Hayden Man Indicted for Shooting at Historic Biplane
BIRMINGHAM – A federal grand jury today indicted a Hayden man for shooting at a restored biplane that was landing at a private airfield beside the man’s home, announced U.S. Attorney Joyce White Vance and FBI Special Agent in Charge Patrick J. Maley.
A one-count federal indictment filed in U.S. District Court charges JASON ALLEN MCCAY, 36, with attempted interference with an aircraft. McCay willfully attempted to interfere with the authorized operation of an aircraft flying in the United States, and he did so with reckless disregard for the safety of human life, according to the indictment.
McCay was arrested on a criminal complaint in the case on July 19. According to the complaint and a supporting affidavit by a federal air marshal, McCay was seen shooting a long-gun at an aircraft that was landing on Campbell Field, a private grass airstrip in Hayden, on June 22. McCay attempted to damage, destroy, disable and wreck the plane, the complaint charged.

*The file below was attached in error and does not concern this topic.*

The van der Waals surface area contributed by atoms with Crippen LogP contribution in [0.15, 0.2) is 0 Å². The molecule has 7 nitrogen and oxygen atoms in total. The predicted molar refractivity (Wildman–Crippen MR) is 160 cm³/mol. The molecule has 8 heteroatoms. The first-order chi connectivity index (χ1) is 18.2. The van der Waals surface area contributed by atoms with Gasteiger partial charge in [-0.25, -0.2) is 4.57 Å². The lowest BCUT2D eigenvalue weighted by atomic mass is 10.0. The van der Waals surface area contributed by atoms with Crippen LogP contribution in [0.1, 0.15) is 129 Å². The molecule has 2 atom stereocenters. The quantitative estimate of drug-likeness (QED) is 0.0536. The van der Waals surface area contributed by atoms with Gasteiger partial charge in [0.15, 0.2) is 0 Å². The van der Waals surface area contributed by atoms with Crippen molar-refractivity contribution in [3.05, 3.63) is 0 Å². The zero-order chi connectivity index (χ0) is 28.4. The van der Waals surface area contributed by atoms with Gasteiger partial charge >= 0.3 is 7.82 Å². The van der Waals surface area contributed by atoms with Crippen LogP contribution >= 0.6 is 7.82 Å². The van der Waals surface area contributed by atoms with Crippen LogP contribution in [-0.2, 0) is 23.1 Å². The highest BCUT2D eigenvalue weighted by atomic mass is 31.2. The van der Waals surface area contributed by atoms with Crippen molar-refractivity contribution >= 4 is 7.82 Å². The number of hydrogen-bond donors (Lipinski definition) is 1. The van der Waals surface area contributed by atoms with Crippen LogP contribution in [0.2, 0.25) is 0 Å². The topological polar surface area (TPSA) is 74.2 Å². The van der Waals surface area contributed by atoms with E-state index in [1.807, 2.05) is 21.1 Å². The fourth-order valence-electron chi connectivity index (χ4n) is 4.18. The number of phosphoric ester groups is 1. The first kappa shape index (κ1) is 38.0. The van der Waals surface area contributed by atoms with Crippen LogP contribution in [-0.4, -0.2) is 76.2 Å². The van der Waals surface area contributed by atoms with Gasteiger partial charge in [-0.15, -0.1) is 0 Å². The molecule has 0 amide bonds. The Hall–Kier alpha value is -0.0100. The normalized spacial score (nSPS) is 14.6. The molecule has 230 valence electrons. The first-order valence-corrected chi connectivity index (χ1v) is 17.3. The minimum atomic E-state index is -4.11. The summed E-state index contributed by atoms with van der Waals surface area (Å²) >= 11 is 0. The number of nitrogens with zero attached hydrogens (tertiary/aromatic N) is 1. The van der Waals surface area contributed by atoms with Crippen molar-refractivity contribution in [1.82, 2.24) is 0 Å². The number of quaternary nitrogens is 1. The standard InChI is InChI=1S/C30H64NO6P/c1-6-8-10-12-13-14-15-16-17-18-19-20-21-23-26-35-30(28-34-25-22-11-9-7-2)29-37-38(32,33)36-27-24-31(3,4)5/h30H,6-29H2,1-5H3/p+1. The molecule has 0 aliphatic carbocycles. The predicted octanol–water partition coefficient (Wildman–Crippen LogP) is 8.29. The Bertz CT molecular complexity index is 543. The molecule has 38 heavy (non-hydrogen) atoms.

The aircraft was a restored 1943 Boeing Stearman Biplane. It was being flown on test flights over Campbell Field, which was built in 1963 by Fred Campbell, who owns the plane. About 20 witnesses were present at the field on June 22 in celebration of the historic plane being restored to flight standards, according to the affidavit.
On the third test flight that day, witnesses heard several gunshots as the plane was coming in for a landing. One witness reported seeing McCay fire at the plane with a long gun, according to the affidavit.
The FBI and the Department of Homeland Security investigated the case. It is being prosecuted by Assistant U.S. Attorney Michael Whisonant Sr.
The public is reminded that an indictment contains only charges. It is the government’s responsibility to prove a defendant guilty beyond a reasonable doubt at trial.
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The Office of U.S. Attorney
Joyce White Vance
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